We all notice how many animals seem to get killed on the roads in Spain, but it is not always the fault of the motorist.

According to the Society for the Maintenance of Vertebrates, published in the Tráfico Magazine, more than 30 million vertebrates die in Spain because a car runs over them. The habits of the animals is a great influence in this fact: some of them get scared and stay still when they see a vehicle, some are looking for food (carcasses) on the road’s verges and some simply chase across the path of oncoming vehicles. The path of a scared or injured animal is unpredictable.

Pet animals (dogs, cats, sheep, goats and to a lesser extent, cows), are involved in 64% of the accidents. The remaining 36% are caused by wild animals, especially, wild boar, deer, and foxes. Most of the accidents take place when there is little light, and this number increases at weekends. Part of these road victims are amphibians, especially toads and frogs, especially between March and April. Four million are reptiles, and the snake is the most at risk, especially between June and August. It is estimated that 12 million birds die on our roads every year, above all sparrows, but also there are many birds of prey that hunt on the roadsides.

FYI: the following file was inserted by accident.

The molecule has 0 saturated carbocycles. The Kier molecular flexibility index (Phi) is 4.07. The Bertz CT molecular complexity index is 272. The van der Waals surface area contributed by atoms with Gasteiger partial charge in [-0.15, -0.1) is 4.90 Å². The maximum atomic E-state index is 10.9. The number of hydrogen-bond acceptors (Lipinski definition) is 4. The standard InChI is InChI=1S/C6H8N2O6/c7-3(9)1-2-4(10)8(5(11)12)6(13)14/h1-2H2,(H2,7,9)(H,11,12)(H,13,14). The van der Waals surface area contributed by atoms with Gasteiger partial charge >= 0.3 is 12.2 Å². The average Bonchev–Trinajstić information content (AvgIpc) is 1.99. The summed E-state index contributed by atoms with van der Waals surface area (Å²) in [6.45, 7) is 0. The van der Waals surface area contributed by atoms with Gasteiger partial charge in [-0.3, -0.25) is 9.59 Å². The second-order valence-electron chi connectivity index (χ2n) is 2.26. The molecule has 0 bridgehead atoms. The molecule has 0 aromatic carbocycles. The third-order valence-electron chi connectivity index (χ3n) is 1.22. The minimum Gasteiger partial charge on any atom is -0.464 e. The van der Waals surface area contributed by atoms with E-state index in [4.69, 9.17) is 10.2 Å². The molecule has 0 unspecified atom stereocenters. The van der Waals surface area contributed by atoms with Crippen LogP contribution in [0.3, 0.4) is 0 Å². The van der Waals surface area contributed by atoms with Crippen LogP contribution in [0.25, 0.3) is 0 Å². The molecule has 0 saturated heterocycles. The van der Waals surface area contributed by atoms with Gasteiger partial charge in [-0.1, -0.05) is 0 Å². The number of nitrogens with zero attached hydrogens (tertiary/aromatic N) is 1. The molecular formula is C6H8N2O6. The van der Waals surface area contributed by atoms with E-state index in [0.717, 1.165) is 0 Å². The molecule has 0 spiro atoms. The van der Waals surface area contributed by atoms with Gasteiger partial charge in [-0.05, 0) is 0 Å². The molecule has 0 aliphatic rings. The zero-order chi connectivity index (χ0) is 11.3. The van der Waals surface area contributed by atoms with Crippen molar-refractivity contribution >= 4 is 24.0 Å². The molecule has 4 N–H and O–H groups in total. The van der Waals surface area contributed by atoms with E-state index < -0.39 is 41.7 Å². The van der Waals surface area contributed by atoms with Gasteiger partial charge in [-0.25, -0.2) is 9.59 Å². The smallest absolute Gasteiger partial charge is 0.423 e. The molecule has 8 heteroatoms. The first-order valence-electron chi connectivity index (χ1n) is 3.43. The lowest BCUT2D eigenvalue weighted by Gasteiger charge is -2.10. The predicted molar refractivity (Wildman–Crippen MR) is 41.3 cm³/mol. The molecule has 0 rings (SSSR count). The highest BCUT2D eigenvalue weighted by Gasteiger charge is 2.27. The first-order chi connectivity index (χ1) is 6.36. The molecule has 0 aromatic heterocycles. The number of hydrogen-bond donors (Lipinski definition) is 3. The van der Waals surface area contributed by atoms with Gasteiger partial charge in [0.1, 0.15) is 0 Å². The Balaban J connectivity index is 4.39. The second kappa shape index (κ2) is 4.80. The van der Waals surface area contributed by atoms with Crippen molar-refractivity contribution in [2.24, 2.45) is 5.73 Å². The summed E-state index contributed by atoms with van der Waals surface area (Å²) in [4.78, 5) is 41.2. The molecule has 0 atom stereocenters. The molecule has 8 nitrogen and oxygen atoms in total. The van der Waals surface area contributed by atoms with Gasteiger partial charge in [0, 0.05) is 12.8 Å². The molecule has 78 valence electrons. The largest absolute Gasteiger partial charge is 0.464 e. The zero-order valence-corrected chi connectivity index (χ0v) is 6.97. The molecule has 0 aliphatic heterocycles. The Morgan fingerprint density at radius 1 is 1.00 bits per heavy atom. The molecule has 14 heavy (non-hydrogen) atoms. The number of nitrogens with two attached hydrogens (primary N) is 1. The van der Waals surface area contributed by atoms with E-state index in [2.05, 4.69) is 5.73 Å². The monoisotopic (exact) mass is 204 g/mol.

The General Traffic Regulation states that pet owners are responsible for any damage caused, and the Civil Code reiterates and adds that it is their responsibility even though the animal may have escaped or gone missing. The Penal Code can be put into force in the case of any accident causing injury or death.

The Ministry of Public Works has already taken some measures to prevent this kind of accident, like the deforestation of the roads’ edges to help motorists see the animals, erecting barriers impregnated with a substance to dissuade animals from venturing on the road, and using reflective barriers or cane fences on both sides of the road.

The Platform of Road Security and Biodiversity suggests some measures that could be very effective: compulsory identification of all the animals and sterilization of the non-reproducers, collection of the animals on the road by specialised staff, adaptation of road structures, shelters and medical assistance, and a social recycling of the animals aimed at helping disabled people.

This is a very serious problem, not only for the animals, but also for the drivers, as many accidents are caused by these animals wandering onto busy roads.